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Director Kyle Patrick Alvarez examines the psychological research conducted in August, 1971, by Dr. Philip Zimbardo and funded, in part, by the U.S. Dept. of Naval Research. Zimbardo randomly divided 24 Stanford University students into prisoners and guards and placed them in an improvised prison in the basement of Jordan Hall, paying them $15 a day to participate. Read on…

Almost immediately, as the volunteers assumed their assigned roles, they exhibited behavior that reflected distress and despair, abuse and degrading, sexualized humiliation, proving how situation shapes conduct.

As one of Zimbardo’s graduate-student assistants says, “I don’t think we can call this an experiment anymore. It’s a demonstration.”

Taught in journalism classes today, this notorious study illustrates questionable methodology/ethics, the frightening pliability of reality, and the effects of power in all its permutations. It’s another “Lord of the Flies.”

Adapted by Tim Talbott from Zimbardo’s 2007 book, “The Lucifer Effect: Understanding How Good People Turn Evil,” it’s a horrifying re-enactment, featuring Billy Crudup as imperious, often patronizing, Zimbardo who later served as an expert witness in one of the Abu Ghraib trials.

Ezra Miller (“Trainwreck”) delivers a memorable performance as rebellious Prisoner #8612, along with Michael Angarano (“The Knick”) as the cocky, manipulative guard who adopts a John Wayne persona, complete with swagger and Southern drawl.

And there’s a simmering class/race undercurrent, epitomized by Zimbardo’s ‘consultant,’ Jesse Fletcher (Nelsan Ellis), an ex-con who spent 17 years in San Quentin.

Working closely with Alvarez, cinematographer Jas Shelton emphasizes the claustrophobia with tight close-ups and tracking shots up and down the hall.

Unfortunately, there are no backstories about the students, except poor Prisoner #2093 (Chris Sheffield), who was living in his car for the summer.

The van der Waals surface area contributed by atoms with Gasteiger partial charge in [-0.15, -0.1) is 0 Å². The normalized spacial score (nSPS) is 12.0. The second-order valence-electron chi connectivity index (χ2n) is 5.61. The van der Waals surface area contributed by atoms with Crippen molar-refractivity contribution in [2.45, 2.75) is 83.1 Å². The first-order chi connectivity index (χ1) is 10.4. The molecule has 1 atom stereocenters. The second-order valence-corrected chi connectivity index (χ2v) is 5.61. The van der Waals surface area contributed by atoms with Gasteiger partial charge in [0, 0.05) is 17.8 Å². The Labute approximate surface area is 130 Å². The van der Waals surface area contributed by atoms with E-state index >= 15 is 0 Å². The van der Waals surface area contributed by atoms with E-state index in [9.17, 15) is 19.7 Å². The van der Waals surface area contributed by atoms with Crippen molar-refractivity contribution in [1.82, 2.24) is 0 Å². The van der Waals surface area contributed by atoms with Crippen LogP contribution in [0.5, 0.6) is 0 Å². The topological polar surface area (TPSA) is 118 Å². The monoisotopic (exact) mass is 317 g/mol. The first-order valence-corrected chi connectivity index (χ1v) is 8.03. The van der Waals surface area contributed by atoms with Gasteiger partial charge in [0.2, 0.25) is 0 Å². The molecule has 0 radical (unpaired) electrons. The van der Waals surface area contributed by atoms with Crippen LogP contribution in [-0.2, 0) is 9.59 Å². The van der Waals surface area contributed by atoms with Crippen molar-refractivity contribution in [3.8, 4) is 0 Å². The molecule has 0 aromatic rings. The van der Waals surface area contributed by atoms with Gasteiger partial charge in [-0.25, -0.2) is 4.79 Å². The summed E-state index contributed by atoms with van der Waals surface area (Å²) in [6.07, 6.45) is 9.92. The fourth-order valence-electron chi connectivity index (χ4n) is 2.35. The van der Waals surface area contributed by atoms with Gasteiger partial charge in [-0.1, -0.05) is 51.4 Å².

And the muddled third act wavers between ambiguity and cautionary oratory, followed by a bewildering epilogue that seems at odds with the rest of the narrative. It’s amazing that Zimbardo and the University weren’t sued by the subjects.

On the Granger Movie Gauge of 1 to 10, “The Stanford Prison Experiment” is an intense, provocative 6, as role-playing goes horribly awry.

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Susan Granger

Susan Granger is a product of Hollywood. Her natural father, S. Sylvan Simon, was a director and producer at R.K.O., M.G.M. and Columbia Pictures; her adoptive father, Armand Deutsch, produced movies at M.G.M. As a child, Susan appeared in movies with Abbott & Costello, Red Skelton, Lucille Ball, Margaret O'Brien and Lassie. She attended Mills College in California, studying journalism with Pierre Salinger, and graduated from the University of Pennsylvania, Phi Beta Kappa, with highest honors in journalism. During her adult life, Susan has been on radio and television as an anchorwoman and movie/drama critic. Her newspaper reviews have been syndicated around the world, and she has appeared on American Movie Classics cable television. In addition, her celebrity interviews and articles have been published in REDBOOK, PLAYBOY, FAMILY CIRCLE, COSMOPOLITAN, WORKING WOMAN and THE NEW YORK TIMES, as well as in PARIS MATCH, ELLE, HELLO, CARIBBEAN WORLD, ISLAND LIFE, MACO DESTINATIONS, NEWS LIMITED NEWSPAPERS (Australia), UK DAILY MAIL, UK SUNDAY MIRROR, DS (France), LA REPUBBLICA (Italy), BUNTE (Germany), VIP TRAVELLER (Krisworld) and many other international publications through SSG Syndicate. Susan also lectures on the "Magic and Mythology of Hollywood" and "Don't Take It Personally: Conquering Criticism and other Survival Skills," originally published on tape by Dove Audio.